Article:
More and more Americans, it seems, are wising up to the hold communist China has over free of speech around the world, and the call to do something about it is growing stronger.
Republican Florida Sen. Marco Rubio is calling for an investigation into TikTok, a popular short-form video-sharing app, based on “ample and growing evidence” that it is censoring videos at the request of China so as not to anger the government in Beijing.
Have already formally asked Trump administration to fully enforce anti-boycott laws that prohibit any U.S. person—including U.S. subsidiaries of Chinese companies from complying with foreign boycotts seeking to coerce U.S. companies to conform with #China’s government views.
— Marco Rubio (@marcorubio) October 9, 2019
Rubio’s comments came after a recent report by The Guardian showed internal documents directing moderators to censor content that might be objectionable to the powers that be in Beijing. Most of the censored videos criticized the country’s communist policies and events like the massacre in Tiananmen Square in 1989.
Rubio called upon the Committee on Foreign Investment in the United States, an investigatory group under the Treasury Department that looks at the national security implications of foreign investments into the U.S., according to a Business Insider report. Though, the committee declined to comment because of a policy not allowing it to discuss specific cases.
ByteDance, a Chinese company that owns TikTok, bought out Musical.ly, a U.S.-made app similar to TikTok, for $1 billion before shutting it down and merging it with TikTok, which doesn’t actually exist in China itself. In China, ByteDance has a similar app called Douyin, while TikTok is the company’s app for international markets.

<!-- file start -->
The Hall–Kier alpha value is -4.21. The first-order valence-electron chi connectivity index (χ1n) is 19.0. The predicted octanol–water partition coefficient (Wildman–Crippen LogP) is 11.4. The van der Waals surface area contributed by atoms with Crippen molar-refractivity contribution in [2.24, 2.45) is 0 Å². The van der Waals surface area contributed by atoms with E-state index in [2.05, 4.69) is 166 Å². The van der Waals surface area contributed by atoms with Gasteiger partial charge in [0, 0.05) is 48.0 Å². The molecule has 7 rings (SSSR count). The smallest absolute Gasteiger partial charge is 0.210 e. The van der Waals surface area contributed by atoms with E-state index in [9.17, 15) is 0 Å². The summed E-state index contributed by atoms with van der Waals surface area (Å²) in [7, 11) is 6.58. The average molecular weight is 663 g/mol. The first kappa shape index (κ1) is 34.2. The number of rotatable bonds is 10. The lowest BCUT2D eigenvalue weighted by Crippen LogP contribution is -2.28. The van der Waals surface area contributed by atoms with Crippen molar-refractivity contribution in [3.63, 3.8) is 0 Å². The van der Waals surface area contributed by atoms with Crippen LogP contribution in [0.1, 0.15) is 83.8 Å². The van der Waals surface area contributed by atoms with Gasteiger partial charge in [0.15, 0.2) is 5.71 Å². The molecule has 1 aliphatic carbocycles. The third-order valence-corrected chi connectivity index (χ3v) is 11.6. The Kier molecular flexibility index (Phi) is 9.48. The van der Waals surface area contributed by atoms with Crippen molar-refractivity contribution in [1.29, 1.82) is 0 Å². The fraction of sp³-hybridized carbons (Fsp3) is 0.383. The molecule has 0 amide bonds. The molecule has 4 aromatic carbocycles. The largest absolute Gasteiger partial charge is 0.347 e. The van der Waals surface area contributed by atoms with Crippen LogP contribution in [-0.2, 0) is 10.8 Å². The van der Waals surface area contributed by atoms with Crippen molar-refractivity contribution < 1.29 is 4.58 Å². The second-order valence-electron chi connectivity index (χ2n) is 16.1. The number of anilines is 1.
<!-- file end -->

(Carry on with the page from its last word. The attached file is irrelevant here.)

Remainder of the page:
An unnamed spokesperson for TikTok said the communist government doesn’t ask moderators to censor its content and doesn’t even have jurisdiction to do so since it doesn’t operate in China.
“TikTok U.S. is localized, adheres to U.S. laws and stores all U.S. user data in the U.S.,” the TikTok spokesperson said, according to Business Insider. “Our content and moderation policies are led by our U.S.-based team and are not influenced by any foreign government.”
However, one thing the statement didn’t address is whether the U.S. team’s decisions on what to moderate are influenced by the China-based parent company, ByteDance.
The Guardian’s report about TikTok’s moderation showed how it was censoring and suppressing “highly controversial topics” that would anger the Chinese government. Reports from September showed that while other social media platforms were flooded with pictures and posts about the protests in Hong Kong, TikTok had no content showing what was underway in Hong Kong.